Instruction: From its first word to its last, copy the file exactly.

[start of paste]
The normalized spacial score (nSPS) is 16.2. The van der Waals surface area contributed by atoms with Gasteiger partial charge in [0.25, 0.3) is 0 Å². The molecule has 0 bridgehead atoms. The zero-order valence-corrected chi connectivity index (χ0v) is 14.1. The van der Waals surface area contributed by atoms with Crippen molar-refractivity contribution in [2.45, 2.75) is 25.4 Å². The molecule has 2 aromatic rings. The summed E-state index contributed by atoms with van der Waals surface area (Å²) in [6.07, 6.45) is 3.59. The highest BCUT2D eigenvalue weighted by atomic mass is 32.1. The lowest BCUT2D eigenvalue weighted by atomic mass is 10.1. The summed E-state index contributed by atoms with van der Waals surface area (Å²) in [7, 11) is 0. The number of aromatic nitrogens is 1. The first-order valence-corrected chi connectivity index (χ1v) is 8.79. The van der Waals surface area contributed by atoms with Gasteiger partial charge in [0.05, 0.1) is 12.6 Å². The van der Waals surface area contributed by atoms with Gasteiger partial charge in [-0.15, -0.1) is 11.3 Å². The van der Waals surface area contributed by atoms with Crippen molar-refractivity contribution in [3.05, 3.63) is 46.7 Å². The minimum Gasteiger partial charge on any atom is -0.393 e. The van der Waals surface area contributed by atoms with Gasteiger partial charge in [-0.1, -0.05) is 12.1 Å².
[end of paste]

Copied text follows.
The normalized spacial score (nSPS) is 16.2. The van der Waals surface area contributed by atoms with Gasteiger partial charge in [0.25, 0.3) is 0 Å². The molecule has 0 bridgehead atoms. The zero-order valence-corrected chi connectivity index (χ0v) is 14.1. The van der Waals surface area contributed by atoms with Crippen molar-refractivity contribution in [2.45, 2.75) is 25.4 Å². The molecule has 2 aromatic rings. The summed E-state index contributed by atoms with van der Waals surface area (Å²) in [6.07, 6.45) is 3.59. The highest BCUT2D eigenvalue weighted by atomic mass is 32.1. The lowest BCUT2D eigenvalue weighted by atomic mass is 10.1. The summed E-state index contributed by atoms with van der Waals surface area (Å²) in [7, 11) is 0. The number of aromatic nitrogens is 1. The first-order valence-corrected chi connectivity index (χ1v) is 8.79. The van der Waals surface area contributed by atoms with Gasteiger partial charge in [0.05, 0.1) is 12.6 Å². The van der Waals surface area contributed by atoms with Gasteiger partial charge in [-0.15, -0.1) is 11.3 Å². The van der Waals surface area contributed by atoms with Crippen molar-refractivity contribution in [3.05, 3.63) is 46.7 Å². The minimum Gasteiger partial charge on any atom is -0.393 e. The van der Waals surface area contributed by atoms with Gasteiger partial charge in [-0.1, -0.05) is 12.1 Å².